Line and Form
by Walter Crane
Publisher: G. Bell & Sons, Ltd. 1900
The substance of the following chapters on Line and Form originally formed a series of lectures delivered to the students of the Manchester Municipal School of Art. There is no pretension to an exhaustive treatment of a subject it would be difficult enough to exhaust, and it is dealt with in a way intended to bear rather upon the practical work of an art school, and to be suggestive and helpful to those face to face with the current problems of drawing and design.
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by DeWitt MacKenzie
Paintings by army artists during WW2, from the home front, Italy, Burma, the air war over Europe, the fighting in France, and the Pacific. Artwork, some realistic, some impressionistic, some drawings, some paintings, all done from life.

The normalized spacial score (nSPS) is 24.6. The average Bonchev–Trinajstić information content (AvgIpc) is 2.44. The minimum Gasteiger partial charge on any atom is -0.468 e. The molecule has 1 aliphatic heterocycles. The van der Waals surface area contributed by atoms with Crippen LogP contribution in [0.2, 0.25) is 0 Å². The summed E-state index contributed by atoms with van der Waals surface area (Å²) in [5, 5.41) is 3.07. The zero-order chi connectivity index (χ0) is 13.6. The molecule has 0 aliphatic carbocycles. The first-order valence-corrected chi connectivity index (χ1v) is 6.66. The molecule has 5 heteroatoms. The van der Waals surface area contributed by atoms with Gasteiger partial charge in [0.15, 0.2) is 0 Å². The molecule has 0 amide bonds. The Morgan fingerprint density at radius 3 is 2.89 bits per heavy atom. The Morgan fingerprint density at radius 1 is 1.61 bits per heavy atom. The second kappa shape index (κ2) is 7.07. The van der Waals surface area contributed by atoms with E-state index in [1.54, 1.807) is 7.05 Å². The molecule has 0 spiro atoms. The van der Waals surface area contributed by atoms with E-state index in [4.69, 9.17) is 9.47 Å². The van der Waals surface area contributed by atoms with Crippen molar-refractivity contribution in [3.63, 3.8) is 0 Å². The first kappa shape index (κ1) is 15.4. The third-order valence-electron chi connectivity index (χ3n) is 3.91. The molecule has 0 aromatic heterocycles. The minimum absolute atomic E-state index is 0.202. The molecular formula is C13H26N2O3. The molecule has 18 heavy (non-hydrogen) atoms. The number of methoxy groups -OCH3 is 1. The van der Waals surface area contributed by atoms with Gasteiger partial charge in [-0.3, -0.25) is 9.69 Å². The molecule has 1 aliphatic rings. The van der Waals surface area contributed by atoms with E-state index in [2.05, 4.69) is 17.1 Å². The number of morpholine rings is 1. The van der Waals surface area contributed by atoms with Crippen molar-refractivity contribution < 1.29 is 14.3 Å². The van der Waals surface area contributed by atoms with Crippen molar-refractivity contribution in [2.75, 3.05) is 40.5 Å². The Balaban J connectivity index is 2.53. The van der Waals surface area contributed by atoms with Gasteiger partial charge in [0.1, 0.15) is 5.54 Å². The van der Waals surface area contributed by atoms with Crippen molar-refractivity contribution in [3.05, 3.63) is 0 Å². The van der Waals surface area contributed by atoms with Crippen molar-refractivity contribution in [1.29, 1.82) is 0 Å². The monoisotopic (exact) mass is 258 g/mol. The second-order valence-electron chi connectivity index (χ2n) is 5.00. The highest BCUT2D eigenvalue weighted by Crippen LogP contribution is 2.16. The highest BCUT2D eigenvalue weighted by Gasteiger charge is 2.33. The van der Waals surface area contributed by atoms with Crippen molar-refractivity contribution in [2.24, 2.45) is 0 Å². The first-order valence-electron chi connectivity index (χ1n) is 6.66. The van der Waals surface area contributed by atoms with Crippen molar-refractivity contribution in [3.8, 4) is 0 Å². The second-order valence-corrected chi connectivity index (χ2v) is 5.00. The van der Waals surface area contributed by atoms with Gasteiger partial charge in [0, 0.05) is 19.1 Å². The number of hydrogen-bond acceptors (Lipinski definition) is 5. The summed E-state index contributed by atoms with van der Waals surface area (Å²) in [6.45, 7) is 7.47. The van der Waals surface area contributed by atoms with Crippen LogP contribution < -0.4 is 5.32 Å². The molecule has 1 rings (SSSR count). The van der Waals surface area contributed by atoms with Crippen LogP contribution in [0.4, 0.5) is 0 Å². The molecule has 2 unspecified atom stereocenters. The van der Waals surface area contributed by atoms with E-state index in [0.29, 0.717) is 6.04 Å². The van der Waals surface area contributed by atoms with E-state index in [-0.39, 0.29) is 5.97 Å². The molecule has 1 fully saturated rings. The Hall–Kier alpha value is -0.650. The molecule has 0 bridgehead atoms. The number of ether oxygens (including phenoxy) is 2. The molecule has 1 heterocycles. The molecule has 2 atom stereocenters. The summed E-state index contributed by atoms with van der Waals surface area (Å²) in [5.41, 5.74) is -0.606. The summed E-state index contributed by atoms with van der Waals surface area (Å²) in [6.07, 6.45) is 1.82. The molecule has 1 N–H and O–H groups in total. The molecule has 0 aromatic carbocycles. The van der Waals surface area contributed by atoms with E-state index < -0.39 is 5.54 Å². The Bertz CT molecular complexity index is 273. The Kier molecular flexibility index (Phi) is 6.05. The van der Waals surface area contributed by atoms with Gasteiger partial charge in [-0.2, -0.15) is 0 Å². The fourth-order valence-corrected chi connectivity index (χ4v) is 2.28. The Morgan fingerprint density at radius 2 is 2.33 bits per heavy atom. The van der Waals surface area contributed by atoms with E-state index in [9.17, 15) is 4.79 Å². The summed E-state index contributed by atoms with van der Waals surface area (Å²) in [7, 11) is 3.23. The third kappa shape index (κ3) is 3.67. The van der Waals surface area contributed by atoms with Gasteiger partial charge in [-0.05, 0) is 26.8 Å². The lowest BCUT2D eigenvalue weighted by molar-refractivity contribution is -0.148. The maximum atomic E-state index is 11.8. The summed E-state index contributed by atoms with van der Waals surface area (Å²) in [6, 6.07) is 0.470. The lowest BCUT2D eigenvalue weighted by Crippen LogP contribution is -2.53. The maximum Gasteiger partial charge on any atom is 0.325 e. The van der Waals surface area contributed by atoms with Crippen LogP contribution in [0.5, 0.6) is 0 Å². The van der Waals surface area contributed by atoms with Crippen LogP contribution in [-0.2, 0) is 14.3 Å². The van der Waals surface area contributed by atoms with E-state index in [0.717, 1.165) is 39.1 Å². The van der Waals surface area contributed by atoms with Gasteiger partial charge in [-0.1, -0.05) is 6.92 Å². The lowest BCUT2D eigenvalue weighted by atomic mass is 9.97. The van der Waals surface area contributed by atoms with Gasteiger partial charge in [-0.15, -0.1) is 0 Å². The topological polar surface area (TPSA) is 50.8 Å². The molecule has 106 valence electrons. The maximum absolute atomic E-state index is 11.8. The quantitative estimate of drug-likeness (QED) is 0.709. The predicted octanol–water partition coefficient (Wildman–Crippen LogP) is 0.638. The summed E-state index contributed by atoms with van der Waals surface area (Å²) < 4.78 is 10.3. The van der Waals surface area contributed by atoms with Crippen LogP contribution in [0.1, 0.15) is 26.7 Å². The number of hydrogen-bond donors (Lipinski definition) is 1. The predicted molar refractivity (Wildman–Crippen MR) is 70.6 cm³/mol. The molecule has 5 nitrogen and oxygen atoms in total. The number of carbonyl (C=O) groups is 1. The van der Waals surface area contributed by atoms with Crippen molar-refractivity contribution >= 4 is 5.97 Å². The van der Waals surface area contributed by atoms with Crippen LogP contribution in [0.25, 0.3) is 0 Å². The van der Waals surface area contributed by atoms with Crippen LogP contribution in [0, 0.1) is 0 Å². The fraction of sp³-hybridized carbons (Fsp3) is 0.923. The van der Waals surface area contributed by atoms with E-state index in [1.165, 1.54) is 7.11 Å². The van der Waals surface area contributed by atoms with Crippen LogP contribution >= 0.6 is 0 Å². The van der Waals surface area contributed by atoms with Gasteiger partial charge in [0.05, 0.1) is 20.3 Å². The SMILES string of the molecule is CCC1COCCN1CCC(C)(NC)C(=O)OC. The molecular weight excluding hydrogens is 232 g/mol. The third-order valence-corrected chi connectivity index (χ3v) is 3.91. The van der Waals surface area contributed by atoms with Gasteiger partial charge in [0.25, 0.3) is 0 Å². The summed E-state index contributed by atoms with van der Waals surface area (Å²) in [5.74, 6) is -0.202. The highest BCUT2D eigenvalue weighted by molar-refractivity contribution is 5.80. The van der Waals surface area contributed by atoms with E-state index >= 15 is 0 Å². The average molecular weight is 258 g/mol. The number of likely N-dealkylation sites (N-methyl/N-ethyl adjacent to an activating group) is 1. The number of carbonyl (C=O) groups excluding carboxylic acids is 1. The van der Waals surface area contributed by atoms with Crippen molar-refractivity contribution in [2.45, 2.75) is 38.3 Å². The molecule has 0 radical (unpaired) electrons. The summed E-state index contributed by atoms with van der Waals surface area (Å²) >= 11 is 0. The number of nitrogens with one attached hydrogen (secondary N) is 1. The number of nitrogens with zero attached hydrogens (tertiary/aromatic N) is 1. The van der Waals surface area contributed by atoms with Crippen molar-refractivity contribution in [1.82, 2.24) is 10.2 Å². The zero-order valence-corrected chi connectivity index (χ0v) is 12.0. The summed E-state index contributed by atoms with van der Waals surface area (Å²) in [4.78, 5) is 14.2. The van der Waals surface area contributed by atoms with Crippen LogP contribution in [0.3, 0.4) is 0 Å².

by Lawrence Alloway - Solomon R. Guggenheim Foundation
The term 'drawing' is applied loosely; it is meant to connote a medium of great immediacy conducive to direct materialization of a concept, rather than implying the elimination of color or an insistence upon other technical restrictions.
by Cooper, Maurice - Dodd, Mead and Company
While the impulse to satirize public men in picture is probably as old as satiric verse, the political cartoon, as an effective agent in molding public opinion, is essentially a product of modern conditions. Its success depends upon its timeliness.
by Henry Blackburn - W. H. Allen & Co.
The object of 'The Art of Illustration' is to explain the modern systems of Book and Newspaper Illustration, and especially the methods of drawing for what is commonly called 'process', on which so many artists are now engaged.